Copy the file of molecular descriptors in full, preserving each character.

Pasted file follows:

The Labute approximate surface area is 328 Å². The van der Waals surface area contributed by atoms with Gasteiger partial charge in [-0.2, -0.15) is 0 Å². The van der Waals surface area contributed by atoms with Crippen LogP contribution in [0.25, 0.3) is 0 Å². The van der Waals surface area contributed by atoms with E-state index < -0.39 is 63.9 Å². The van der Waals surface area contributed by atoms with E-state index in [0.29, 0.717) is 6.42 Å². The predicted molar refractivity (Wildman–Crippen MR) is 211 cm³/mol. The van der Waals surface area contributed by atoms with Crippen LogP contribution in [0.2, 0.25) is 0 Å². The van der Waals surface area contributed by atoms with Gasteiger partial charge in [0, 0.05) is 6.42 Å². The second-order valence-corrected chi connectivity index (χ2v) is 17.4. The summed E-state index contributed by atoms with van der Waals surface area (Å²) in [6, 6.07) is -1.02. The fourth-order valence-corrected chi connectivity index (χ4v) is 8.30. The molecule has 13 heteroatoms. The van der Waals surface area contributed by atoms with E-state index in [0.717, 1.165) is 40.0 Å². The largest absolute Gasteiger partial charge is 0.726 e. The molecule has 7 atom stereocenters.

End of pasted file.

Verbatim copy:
The Labute approximate surface area is 328 Å². The van der Waals surface area contributed by atoms with Gasteiger partial charge in [-0.2, -0.15) is 0 Å². The van der Waals surface area contributed by atoms with Crippen LogP contribution in [0.25, 0.3) is 0 Å². The van der Waals surface area contributed by atoms with E-state index < -0.39 is 63.9 Å². The van der Waals surface area contributed by atoms with E-state index in [0.29, 0.717) is 6.42 Å². The predicted molar refractivity (Wildman–Crippen MR) is 211 cm³/mol. The van der Waals surface area contributed by atoms with Crippen LogP contribution in [0.2, 0.25) is 0 Å². The van der Waals surface area contributed by atoms with Gasteiger partial charge in [0, 0.05) is 6.42 Å². The second-order valence-corrected chi connectivity index (χ2v) is 17.4. The summed E-state index contributed by atoms with van der Waals surface area (Å²) in [6, 6.07) is -1.02. The fourth-order valence-corrected chi connectivity index (χ4v) is 8.30. The molecule has 13 heteroatoms. The van der Waals surface area contributed by atoms with E-state index in [0.717, 1.165) is 40.0 Å². The largest absolute Gasteiger partial charge is 0.726 e. The molecule has 7 atom stereocenters.